Finding the Best Places to Retire Since 2006!
Retire in Altamonte Springs, Florida?
Overview: Altamonte Springs is a sunny suburban town north of Orlando in east central Florida. People choose to live here primarily for its low cost of living and central location. The white sands of New Smyrna Beach, Port Orange and Daytona Beach are just an hour away.
The heart of Altamonte Springs is Cranes Roost Lake and Park, which includes a walkway, a plaza, a musical fountain and the Eddie Rose Amphitheater. The city's pedestrian-friendly Uptown is filled with lofts, shopping venues and events, including Winestock and Central Florida's largest 4th of July celebration. Seminole State and the University of Central Florida have satellite campuses in Altamonte Springs, and the city's well-stocked library hosts guest authors and art exhibits. Residents enjoy two pools, four recreation centers, a boardwalk, a fishing dock, and a science center in Lake Lotus Nature Park. There is a public boat ramp at Lake Orienta, and nearby Wekiva Springs State Park offers swimming and kayaking. Fishing, hiking, and biking are permitted in the Wekiva River Buffer Conservation Area.
Altamonte Mall has major retailers, including Dillard's, Macy's and more. Restaurants include everything from very good national chains to mom and pop delis. The city has a good mix of single family homes and condominiums, and neighborhoods run from the elegant with Mediterranean-style homes to the very modest with simple concrete block ranch ramblers.
Population: 44,000 (city proper)
Age 45 or Better: 30%
Cost of Living: 3% below the national average
Median Home Price: $220,000
Climate: Summer temperatures are in the 80s and 90s with high humidity levels and frequent rainstorms. Winter temperatures are in the 60s and 70s.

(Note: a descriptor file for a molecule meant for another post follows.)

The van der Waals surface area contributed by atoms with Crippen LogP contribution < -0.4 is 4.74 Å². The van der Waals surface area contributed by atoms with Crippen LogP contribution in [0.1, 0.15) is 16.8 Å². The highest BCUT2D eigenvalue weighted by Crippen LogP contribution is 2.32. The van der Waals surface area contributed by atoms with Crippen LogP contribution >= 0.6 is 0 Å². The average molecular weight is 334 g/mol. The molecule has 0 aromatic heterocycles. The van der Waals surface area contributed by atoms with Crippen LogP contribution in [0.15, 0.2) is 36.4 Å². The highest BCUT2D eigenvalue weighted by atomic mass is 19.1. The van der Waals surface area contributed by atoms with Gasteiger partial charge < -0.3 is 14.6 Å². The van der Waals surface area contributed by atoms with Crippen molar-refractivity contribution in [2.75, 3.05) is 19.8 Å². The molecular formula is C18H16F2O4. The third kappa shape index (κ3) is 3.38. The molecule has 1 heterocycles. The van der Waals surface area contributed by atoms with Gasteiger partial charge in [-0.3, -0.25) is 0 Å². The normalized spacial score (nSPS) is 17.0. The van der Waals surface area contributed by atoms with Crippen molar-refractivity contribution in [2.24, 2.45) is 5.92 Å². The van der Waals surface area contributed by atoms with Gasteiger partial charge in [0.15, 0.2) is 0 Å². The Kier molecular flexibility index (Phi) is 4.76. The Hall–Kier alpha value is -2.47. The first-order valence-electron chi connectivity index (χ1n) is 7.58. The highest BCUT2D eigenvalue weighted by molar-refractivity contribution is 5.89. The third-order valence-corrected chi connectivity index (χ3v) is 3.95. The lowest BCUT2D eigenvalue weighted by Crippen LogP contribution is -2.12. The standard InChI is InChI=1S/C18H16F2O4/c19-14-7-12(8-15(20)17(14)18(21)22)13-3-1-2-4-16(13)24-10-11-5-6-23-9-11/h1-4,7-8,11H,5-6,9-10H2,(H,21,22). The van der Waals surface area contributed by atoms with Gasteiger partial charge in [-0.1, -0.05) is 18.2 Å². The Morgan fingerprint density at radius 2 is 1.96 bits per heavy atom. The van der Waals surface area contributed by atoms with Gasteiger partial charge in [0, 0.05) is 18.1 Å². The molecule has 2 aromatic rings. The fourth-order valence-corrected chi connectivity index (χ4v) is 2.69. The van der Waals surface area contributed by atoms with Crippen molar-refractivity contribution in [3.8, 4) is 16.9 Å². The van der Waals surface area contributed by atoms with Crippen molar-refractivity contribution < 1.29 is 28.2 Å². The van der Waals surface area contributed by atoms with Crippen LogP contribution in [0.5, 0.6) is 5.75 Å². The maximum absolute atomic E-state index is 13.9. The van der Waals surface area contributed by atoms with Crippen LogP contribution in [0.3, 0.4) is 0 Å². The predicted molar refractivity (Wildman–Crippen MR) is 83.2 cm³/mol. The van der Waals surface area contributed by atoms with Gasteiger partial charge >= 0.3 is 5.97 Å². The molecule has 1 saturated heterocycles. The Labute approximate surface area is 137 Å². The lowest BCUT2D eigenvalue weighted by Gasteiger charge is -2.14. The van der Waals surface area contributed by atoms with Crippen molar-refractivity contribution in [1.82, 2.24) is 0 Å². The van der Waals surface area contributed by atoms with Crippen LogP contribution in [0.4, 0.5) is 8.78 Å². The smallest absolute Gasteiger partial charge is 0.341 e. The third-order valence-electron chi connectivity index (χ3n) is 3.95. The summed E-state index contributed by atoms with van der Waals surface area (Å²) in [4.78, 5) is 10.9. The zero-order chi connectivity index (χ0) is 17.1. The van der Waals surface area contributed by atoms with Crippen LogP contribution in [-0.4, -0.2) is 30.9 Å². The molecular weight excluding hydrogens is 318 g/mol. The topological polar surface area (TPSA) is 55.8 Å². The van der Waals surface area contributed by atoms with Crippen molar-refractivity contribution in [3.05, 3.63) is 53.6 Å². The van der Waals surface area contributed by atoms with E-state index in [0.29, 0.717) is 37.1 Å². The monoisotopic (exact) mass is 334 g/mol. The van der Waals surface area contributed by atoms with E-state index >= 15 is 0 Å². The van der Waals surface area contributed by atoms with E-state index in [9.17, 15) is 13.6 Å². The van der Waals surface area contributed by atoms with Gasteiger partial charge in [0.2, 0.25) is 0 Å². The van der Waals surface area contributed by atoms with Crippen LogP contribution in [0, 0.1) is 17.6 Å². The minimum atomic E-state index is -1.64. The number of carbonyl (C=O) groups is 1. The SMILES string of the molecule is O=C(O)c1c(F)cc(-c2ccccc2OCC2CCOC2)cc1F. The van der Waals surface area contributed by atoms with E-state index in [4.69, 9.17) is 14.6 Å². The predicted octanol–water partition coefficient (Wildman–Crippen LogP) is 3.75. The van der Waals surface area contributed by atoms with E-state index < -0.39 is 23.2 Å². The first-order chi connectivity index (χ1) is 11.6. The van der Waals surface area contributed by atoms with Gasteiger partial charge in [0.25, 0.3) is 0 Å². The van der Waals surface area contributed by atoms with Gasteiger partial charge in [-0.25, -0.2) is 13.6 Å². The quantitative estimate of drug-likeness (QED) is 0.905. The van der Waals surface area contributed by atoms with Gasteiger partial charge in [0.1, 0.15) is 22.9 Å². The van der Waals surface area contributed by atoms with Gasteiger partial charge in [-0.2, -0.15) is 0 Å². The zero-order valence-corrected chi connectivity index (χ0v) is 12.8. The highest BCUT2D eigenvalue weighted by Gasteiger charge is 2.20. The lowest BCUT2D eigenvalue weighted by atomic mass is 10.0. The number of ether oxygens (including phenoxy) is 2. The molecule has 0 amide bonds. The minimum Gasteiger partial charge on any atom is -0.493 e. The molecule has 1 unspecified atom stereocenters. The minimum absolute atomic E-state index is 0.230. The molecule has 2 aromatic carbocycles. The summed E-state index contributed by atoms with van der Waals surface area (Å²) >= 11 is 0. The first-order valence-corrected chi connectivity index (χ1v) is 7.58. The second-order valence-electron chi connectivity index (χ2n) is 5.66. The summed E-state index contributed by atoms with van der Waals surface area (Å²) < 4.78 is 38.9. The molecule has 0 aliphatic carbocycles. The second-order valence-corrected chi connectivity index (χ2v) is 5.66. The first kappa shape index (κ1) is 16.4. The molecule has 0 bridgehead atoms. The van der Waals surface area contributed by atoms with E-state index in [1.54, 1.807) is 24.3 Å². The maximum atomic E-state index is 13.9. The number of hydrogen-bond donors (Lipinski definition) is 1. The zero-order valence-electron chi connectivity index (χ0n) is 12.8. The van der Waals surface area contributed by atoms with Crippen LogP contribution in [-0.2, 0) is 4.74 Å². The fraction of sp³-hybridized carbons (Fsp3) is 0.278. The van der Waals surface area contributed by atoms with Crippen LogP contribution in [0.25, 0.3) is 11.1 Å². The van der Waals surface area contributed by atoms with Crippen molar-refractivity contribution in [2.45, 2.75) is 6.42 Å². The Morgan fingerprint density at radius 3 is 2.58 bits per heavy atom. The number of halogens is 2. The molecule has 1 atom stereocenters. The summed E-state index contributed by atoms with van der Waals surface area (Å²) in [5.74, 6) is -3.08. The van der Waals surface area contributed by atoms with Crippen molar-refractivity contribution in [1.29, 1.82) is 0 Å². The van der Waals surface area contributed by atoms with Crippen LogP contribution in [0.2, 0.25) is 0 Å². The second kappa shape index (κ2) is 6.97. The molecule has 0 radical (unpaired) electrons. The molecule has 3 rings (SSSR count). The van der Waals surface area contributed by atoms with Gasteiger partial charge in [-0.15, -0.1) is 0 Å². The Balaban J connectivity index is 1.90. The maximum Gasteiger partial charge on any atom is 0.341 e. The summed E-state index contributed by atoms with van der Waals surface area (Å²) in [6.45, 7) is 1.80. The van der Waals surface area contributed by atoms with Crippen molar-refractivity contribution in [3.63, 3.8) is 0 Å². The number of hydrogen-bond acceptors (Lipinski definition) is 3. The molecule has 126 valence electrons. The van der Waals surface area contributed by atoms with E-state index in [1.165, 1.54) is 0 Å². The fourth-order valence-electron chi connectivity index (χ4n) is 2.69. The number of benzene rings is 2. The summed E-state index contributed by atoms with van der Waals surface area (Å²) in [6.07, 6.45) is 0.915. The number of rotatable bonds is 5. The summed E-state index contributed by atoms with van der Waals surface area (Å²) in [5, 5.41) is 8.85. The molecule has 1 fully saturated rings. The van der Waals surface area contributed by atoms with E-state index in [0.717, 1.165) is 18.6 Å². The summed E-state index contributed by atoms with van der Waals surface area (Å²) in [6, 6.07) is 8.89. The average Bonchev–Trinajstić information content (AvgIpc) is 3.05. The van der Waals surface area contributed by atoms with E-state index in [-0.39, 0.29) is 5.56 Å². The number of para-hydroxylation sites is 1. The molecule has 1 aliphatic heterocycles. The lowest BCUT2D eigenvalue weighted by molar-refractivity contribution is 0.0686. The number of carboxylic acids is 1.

At Least One Hospital Accepts Medicare Patients? Yes
At Least One Accredited by Joint Commission? No, but Orlando Regional Medical Center, nine miles away in Orlando, is accredited.
Public Transit: SunRail, a commuter train service, runs south to Orlando and north to Lake Mary and other towns.
Crime Rate: Meets the national average
Public Library: Yes
Political Leanings: Slightly conservative
College Educated: 36%
Is Florida Considered Tax Friendly for Retirement? Yes
Cons: Residents complain about traffic congestion.
Notes: Disney World, SeaWorld and Orlando's big city amenities are all close at hand. The city sits along Interstate 4, which is the main drag between Daytona Beach and Tampa. Altamonte Springs has grown by 2% within the decade.
Recommended as a Retirement Spot? Yes
Named Pascua Florida by Juan Ponce De Leon, the Sunshine State did not enter the Union until March 3, 1845. Balmy mild winters began attracting snowbirds to the state in the late 19th century. Retirees continue to flock to the state. It's not hard to see why tourism has become the leading industry.
International trade and citrus are also major contributors to the state's economy. Eighty percent of the nation's oranges and grapefruits are grown here, and 40 percent of all U.S. exports to Latin America flow through Florida.
Florida's landscape includes uplands and coastal plains. It contains more than 11,000 miles of waterways and about 4,500 islands spread across 10 acres.
The state has 1,250 golf courses, more than any other state in the Union. The 47 mile Pinellas Trail is the longest urban trail on the east coast. Orlando theme parks attract more visitors than any other theme parks in the U.S. The only place in the world where alligators and crocodiles co-exist is in National Everglades Park.
Population - 20,612,439
Persons 65 years old and over - 20%
High school graduates, persons age 25+ - 87%
Bachelor's degree or higher, persons age 25+ - 27%
Persons of Hispanic or Latino origin - 24%
White persons, not Hispanic - 58%
Median household income - $47,525
Median home value - $159,900
Social Security taxed? No
Source: U.S. Census Bureau
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